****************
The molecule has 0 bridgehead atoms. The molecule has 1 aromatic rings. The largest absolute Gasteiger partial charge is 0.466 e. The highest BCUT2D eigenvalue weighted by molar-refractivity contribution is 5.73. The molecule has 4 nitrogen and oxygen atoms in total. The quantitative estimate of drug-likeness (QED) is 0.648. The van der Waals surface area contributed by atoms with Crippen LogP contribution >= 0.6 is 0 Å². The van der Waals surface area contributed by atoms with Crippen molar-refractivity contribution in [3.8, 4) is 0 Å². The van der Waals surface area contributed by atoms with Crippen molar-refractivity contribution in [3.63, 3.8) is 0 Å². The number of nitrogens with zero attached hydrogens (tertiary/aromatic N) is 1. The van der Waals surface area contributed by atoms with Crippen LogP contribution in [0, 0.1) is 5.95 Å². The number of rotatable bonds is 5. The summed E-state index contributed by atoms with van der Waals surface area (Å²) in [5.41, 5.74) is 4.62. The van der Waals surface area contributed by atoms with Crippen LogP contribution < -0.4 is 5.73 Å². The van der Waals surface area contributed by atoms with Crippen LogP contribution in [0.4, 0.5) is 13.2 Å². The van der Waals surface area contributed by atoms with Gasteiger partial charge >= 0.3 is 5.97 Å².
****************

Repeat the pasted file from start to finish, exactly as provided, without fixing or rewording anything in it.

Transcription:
The molecule has 0 bridgehead atoms. The molecule has 1 aromatic rings. The largest absolute Gasteiger partial charge is 0.466 e. The highest BCUT2D eigenvalue weighted by molar-refractivity contribution is 5.73. The molecule has 4 nitrogen and oxygen atoms in total. The quantitative estimate of drug-likeness (QED) is 0.648. The van der Waals surface area contributed by atoms with Crippen LogP contribution >= 0.6 is 0 Å². The van der Waals surface area contributed by atoms with Crippen molar-refractivity contribution in [3.8, 4) is 0 Å². The van der Waals surface area contributed by atoms with Crippen molar-refractivity contribution in [3.63, 3.8) is 0 Å². The number of nitrogens with zero attached hydrogens (tertiary/aromatic N) is 1. The van der Waals surface area contributed by atoms with Crippen LogP contribution in [0, 0.1) is 5.95 Å². The number of rotatable bonds is 5. The summed E-state index contributed by atoms with van der Waals surface area (Å²) in [5.41, 5.74) is 4.62. The van der Waals surface area contributed by atoms with Crippen LogP contribution < -0.4 is 5.73 Å². The van der Waals surface area contributed by atoms with Crippen LogP contribution in [0.4, 0.5) is 13.2 Å². The van der Waals surface area contributed by atoms with Gasteiger partial charge >= 0.3 is 5.97 Å².